Beside it stands a railway viaduct, constructed both later and higher, apparently to suggest railway supremacy. Built between 1846 and 1848, Chirk Viaduct was the work of Scottish engineer Henry Robertson. The 100-foot-high stone structure has ten spans with round arches, and links Liverpool and the Wirral with Shrewsbury and the south. As luck would have it, an English-bound train crossed over while we were there, so I managed to get a photo of the viaduct in use. I imagine the view from the train would be superb.

As you approach these two impressive feats of engineering from Chirk township, you can’t help but wonder at first where the water comes from. In fact, when you’re standing at the viewpoint, the canal emerges almost directly under your feet, from the 460-yard-long Chirk Tunnel, flowing out into a small basin before continuing across the aqueduct.

There is a footpath alongside the water channel on the aqueduct so, of course, we walked across it. Though I’m not particularly fond of heights, it wasn’t too scary. The footpath is quite wide, so you don’t feel like you will fall into the water on one side or need to grasp for dear life onto the hand rail on the other. We walked a bit further along the canal and found a boatman selling traditional painted narrowboat crafts from his boat/shop so did a wee spot of shopping (a mug and a fridge magnet for me, a jug for Sarah), then turned around and walked back across the aqueduct just as some boats were coming over – perfect timing for photos.

England on one side, Wales on the other
The 46-mile-long Llangollen Canal is one of the most popular in Wales for recreational craft as we soon discovered, as more boats were coming through the tunnel when we got back to the other side. It takes the canal boats approximately 12 minutes to sail slowly through Chirk tunnel, which also has a footpath running along next to the water. So, though it was a trifle damp here and there, we walked through the tunnel to the other end and then back along the roadway at the top.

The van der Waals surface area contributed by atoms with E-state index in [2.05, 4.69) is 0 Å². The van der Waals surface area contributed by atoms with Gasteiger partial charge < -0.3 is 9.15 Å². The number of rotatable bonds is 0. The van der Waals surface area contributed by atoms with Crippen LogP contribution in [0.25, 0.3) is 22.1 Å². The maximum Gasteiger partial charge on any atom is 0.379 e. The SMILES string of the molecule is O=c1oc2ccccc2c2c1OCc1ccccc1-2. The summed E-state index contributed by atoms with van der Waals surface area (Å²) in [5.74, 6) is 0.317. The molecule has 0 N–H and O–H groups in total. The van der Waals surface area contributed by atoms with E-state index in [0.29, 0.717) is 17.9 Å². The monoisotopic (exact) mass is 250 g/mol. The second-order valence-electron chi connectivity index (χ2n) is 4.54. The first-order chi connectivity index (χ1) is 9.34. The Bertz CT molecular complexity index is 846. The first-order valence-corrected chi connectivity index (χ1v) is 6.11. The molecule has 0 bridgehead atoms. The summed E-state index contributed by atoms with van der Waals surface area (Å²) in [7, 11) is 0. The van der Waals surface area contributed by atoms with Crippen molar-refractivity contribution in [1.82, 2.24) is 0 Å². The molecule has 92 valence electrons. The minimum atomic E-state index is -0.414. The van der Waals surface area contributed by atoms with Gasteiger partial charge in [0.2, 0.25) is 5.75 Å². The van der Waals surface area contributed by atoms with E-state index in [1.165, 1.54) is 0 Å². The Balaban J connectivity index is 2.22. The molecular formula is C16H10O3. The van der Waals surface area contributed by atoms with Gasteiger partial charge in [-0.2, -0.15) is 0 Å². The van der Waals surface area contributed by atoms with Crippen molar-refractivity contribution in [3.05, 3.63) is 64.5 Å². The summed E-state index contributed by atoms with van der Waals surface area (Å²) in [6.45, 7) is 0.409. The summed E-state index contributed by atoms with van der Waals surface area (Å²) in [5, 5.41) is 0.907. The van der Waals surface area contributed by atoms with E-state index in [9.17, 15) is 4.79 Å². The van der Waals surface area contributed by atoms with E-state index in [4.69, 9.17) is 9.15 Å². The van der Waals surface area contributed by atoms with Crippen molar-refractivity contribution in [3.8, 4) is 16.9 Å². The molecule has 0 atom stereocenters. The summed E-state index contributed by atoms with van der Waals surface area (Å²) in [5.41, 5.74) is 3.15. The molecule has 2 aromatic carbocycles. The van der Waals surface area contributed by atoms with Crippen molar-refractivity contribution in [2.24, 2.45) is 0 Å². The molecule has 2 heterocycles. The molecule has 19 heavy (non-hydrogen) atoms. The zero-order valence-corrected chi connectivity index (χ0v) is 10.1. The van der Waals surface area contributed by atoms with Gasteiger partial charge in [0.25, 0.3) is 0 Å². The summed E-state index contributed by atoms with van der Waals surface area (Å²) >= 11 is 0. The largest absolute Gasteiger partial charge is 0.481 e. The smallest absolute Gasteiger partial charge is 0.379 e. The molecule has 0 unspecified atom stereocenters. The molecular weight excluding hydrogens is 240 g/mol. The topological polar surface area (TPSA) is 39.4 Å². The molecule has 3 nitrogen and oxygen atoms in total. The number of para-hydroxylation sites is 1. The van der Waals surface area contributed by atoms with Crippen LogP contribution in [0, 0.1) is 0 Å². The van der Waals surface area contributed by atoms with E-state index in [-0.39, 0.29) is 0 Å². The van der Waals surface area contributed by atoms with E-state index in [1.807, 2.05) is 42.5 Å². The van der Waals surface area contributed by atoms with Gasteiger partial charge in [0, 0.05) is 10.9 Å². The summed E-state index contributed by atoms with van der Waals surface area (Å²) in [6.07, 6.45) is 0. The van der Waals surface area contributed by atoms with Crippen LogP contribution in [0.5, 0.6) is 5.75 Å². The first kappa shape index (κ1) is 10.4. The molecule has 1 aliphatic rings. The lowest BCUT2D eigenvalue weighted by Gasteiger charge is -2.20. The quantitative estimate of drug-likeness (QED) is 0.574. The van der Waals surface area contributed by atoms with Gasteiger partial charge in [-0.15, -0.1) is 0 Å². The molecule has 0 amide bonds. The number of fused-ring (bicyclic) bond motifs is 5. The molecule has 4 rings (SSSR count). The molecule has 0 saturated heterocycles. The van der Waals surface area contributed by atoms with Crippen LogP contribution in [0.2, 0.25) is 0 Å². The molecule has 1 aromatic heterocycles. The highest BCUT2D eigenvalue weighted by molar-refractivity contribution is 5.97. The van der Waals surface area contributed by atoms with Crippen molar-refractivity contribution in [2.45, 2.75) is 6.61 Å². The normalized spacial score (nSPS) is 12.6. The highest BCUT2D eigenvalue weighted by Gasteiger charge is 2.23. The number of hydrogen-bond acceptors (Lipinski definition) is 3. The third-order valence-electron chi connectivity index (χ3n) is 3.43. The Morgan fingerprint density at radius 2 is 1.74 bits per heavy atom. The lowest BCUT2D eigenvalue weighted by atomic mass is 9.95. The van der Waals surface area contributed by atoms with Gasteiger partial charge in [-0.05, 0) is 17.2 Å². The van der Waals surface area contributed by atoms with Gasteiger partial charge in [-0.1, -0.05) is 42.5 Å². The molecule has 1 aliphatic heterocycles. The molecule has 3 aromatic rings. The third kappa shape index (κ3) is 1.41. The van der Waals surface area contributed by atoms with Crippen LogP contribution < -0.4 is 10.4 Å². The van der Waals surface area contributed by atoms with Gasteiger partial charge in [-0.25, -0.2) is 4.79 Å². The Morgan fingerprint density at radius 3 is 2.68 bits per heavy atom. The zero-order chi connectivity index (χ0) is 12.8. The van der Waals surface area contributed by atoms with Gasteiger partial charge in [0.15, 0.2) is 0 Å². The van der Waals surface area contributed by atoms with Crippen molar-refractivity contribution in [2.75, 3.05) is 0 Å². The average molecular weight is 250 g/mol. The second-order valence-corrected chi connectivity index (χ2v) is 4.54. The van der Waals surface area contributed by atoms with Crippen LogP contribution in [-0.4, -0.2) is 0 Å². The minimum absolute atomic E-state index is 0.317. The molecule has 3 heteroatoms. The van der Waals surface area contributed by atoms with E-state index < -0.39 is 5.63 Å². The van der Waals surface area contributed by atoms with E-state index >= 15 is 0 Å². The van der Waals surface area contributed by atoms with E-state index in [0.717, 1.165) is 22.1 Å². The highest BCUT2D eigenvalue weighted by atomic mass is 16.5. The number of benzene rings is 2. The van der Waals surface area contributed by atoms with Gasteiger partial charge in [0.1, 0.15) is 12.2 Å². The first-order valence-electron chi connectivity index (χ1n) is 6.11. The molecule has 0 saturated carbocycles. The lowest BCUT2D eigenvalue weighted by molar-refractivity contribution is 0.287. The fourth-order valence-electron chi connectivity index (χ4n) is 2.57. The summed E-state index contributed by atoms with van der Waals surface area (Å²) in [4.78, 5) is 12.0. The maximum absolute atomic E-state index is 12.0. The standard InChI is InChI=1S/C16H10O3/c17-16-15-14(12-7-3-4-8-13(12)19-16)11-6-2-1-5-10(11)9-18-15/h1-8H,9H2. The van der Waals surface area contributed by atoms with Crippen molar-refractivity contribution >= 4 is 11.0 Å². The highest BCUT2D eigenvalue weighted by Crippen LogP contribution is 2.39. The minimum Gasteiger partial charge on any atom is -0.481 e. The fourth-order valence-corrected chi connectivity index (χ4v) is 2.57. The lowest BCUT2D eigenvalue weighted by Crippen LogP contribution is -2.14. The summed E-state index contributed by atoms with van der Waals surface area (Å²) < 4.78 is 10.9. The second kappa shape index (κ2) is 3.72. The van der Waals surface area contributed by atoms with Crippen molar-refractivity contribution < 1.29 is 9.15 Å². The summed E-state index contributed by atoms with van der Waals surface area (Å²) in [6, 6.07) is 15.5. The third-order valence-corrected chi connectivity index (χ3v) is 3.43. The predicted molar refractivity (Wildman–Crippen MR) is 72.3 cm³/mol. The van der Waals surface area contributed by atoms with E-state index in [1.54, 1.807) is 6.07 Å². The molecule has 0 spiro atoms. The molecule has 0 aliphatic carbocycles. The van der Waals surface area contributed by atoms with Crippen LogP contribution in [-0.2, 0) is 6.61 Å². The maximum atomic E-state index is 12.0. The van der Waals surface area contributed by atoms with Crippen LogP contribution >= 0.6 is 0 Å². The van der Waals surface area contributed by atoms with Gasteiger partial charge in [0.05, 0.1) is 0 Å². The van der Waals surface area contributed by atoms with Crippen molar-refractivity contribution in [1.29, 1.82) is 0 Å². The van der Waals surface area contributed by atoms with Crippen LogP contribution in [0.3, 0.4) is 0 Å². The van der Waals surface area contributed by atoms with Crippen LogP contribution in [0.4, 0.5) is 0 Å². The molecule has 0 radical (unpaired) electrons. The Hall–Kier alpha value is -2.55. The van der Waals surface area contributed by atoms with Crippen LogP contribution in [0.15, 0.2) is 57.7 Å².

At this stage we realised, from looking at a local signboard and map, that we were not actually at the aqueduct we had particularly come to see so we set off in search of that. Pontcysyllte is Chirk’s big brother, both longer and much higher. Another of Thomas Telford’s constructions, it is 1007 feet long, rises 127 feet over the River Dee, has 18 piers made of local stone, and took 10 years to build, opening in 1805. It was one of the earliest aqueducts to use a cast iron trough, which is 11 feet 10 inches wide and 5 feet 3 inches deep. Fifty million litres of water cross the Pontcysyllte Canal each day to supply drinking water to south Cheshire.

The Pontcysyllte Aqueduct was added to the World Heritage List in 2009, as a site of Outstanding Universal Value. It is the highest navigable aqueduct ever built and is recognised internationally as a masterpiece of civil engineering, and it is more than a little scary to walk across. This is partly because its footpath is much narrower than Chirk’s but also it is 30 feet taller and the wind flowing through the valley can reach quite high speeds.

Still, walk across we did! I would have stopped for photos but Sarah is much more afraid of heights than me and was freaking out just a little at the prospect. So, with dogged determination, we walked straight across, eyes looking straight ahead not down. It was mind boggling and heart thumping and knee knivering all at the same time – scary but also exhilarating!

Left, the bridge lifts up so boats can pass. Right, the old bridge at the bottom of the valley.
However, Sarah definitely didn’t want to retrace our steps, and we did want to get photos from down in the valley below so we headed down the road towards a narrow old bridge that crosses the River Dee at the bottom. From there, we had a splendid view of the aqueduct and of boats going across, before walking back up the other side of the valley to the small settlement of Trevor where the car was parked and where there is a small marina.

By this time it was 7pm. We were hot and needing refreshment as our delicious lunch at Chirk Castle seemed but a distant memory. So we enjoyed our dinner – appropriately enough I had a Welsh lamb burger – on the benches outside a pub by the canal side, before heading home, hot and weary but full of the joys of a wonderful day.

Left, the pub where we ate dinner